Isolation of concurrent threads to prevent data corruption; Validation of changes on commit, rolling back (undoing those changes) automatically when data integrity is violated; Automatic execution of triggers on commit, to proactively maintain data integrity.

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4 Multithreading
A program or process can contain multiple threads that execute instructions according to program code. Like multiple processes that can run on one computer, multiple threads appear to be doing their work in parallel. The threads share the same address space; that is, they can read and write the same variables and data structures. In a multithreaded program, threads are obtained from the pool of available ready-to-run threads and run on the available system CPUs. The OS can move threads from the processor to either a ready or blocking queue. In Java programming to manage multithreads use lock. To prevent multiple accesses, threads can acquire and release a lock before using resources. In EMF model the transactions are owned by threads. The initial owner of a transaction is the thread in which context it was created. For the duration of a transaction, the owner thread has exclusive access to the contents of the editing domain's resource set, except as described below. The EMF Transaction API provides two mechanisms for multiple threads to cooperatively share access to the resource set: yielding and privileged runnables. Both mechanisms maintain the single-threaded model of EMF by ensuring that only one thread at a time is ever reading or writing.

4.1 Yielding Read-only Transactions


The read-only operations are typically long running, for example validation or searching. For this kind of operation Eclipse provides the Job API and progress monitors to do work in the background and keep the user up to date about current situation. The transactions in a TransactionalEditingDomain lock the resource set for exclusive access by a single thread; a read-only transaction that runs for a long time can affect the application's UI if refreshes require reading the EMF data. To improve the situation, the TransactionalEditingDomain provide a yield() method. This method suspend the current transactions to allow the next thread (if it is read-only thread) waiting for a read-only transaction to star. Yielding (suspending) any transaction to a writer would result in the data that a reader has already read being changed.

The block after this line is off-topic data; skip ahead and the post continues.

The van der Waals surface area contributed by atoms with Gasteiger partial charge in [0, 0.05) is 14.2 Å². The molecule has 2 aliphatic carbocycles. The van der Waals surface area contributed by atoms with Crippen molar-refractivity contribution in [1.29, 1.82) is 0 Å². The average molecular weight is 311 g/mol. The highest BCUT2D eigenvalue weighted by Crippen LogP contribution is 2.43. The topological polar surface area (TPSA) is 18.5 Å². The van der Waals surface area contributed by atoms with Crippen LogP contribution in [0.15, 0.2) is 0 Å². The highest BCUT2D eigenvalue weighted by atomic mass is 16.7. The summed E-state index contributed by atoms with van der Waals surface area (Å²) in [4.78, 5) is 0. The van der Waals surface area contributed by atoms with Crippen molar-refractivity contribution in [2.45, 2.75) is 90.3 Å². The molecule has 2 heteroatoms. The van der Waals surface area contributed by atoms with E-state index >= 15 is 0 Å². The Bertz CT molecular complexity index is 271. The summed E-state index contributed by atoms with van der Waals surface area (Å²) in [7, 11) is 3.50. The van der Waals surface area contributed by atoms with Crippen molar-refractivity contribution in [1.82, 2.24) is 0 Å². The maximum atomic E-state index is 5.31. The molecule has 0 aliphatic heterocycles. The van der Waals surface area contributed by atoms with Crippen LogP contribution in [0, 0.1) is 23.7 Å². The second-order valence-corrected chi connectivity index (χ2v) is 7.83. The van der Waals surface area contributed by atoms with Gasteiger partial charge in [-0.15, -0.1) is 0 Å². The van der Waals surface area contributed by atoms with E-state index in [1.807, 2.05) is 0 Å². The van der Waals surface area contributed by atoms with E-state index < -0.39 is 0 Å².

4.2 Sharing Read/Write Transactions


To complete the task threads are required to synchronously communicate with another thread, for example updating of UI widgets from background threads or jobs. It is required that all modification to widgets will be done on a thread designated as the Display thread. When read/write transaction in progress and thread needs to execute code on the UI thread in a Display.syncExec() call, and this synchronous runnable need to read the resource set or modify it. The thread that owns a transaction can wrap an operation (encapsulated in a Runnable) in a privileged runnable. This privileged runnable, when executed on some other thread, borrows the original owning thread's transaction for the duration of its execution, the execution time is delegated to the wrapped runnable. Privileged runnables can only be used with synchronous inter-thread communication mechanisms such as Display.syncExec(). The attempt of asynchronous runnables (as with Display.asyncExec()) will cause an illegal transaction state. This mechanism can be used for both read-only and read/write transactions, because it involves only a single transaction. The privilege method differs from yield in being directed at a specific other thread, which then returns the transaction directly back to the original owner. There is not multiple independent threads creating transactions for their own purposes, but rather a thread that deliberately continues a synchronous operation on another thread during some interval. Note that a thread executing a privileged runnable can, in turn, lend the transaction to yet another thread via another privileged runnable. This can be repeated an arbitrary number of times, even cycling back to a thread that is already lending the transaction away in a privileged runnable.

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5 Model Transaction Tutorial
Step 1: (Start the plug-in)

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Step 2: (importing the example of the wires)

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Step 3: (The example has been imported)

Step 4: (Bound the simulator with a dashboard diagram)

A: All the files of the example (Component Definition File / Diagrams / Dashboard ) B: The Dashboard view C: The plug-in tools D: The simulator manager

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Step 5: (The Simulation board)

A: Create a new instance of simulation B: Start / Pause / Stop / One Step (simulation options) C: To choose a sensor (rainSensor / switch) D: To change the state of the sensor E: Set the simulation speed Step 6: (Start the simulation) This is the simulation of the wire for a simulation speed (1 Step / Sec) and for a light rain.

Step 7: (Start the simulation)

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6 Conclusion
This paper is giving an explanation of the EMF Model Transaction technology, both theoretical and practical approach. We have tried to explain, EMF as a useful way of software engineering with the focus on the model development compared to the actual programming. Describing how to use EMF build-in functions, like Domain Editing and Transactions, as well explaining the different approach of multi-threading managing in EMF. If a reader would like to know more about EMF technologies, we can recommend the official book written by the developers of EMF: Eclipse modeling framework: A developers guide. The book writers uses a very practical approach by giving an explanation in examples of Java code and provide full references of EMF API. If reader are seeking more up-to-date information we recommend to visit Eclipse official web-page http://www.eclipse.org/modeling/emf/